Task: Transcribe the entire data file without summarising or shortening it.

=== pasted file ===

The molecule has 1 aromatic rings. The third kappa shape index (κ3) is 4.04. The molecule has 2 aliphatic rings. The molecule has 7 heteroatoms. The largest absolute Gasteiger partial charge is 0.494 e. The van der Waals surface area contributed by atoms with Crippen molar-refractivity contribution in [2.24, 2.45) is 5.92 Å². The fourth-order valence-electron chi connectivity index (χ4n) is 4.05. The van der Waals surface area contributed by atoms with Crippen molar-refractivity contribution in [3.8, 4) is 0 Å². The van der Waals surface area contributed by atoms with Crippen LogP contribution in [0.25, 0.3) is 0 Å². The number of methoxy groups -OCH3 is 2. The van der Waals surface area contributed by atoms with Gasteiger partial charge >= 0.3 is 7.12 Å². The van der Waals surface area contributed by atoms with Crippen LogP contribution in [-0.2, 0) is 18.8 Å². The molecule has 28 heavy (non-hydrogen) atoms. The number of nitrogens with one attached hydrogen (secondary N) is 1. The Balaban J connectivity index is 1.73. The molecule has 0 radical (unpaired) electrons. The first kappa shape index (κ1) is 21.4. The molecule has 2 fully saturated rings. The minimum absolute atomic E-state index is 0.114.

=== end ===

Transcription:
The molecule has 1 aromatic rings. The third kappa shape index (κ3) is 4.04. The molecule has 2 aliphatic rings. The molecule has 7 heteroatoms. The largest absolute Gasteiger partial charge is 0.494 e. The van der Waals surface area contributed by atoms with Crippen molar-refractivity contribution in [2.24, 2.45) is 5.92 Å². The fourth-order valence-electron chi connectivity index (χ4n) is 4.05. The van der Waals surface area contributed by atoms with Crippen molar-refractivity contribution in [3.8, 4) is 0 Å². The van der Waals surface area contributed by atoms with Crippen LogP contribution in [0.25, 0.3) is 0 Å². The number of methoxy groups -OCH3 is 2. The van der Waals surface area contributed by atoms with Gasteiger partial charge >= 0.3 is 7.12 Å². The van der Waals surface area contributed by atoms with Crippen LogP contribution in [-0.2, 0) is 18.8 Å². The molecule has 28 heavy (non-hydrogen) atoms. The number of nitrogens with one attached hydrogen (secondary N) is 1. The Balaban J connectivity index is 1.73. The molecule has 0 radical (unpaired) electrons. The first kappa shape index (κ1) is 21.4. The molecule has 2 fully saturated rings. The minimum absolute atomic E-state index is 0.114.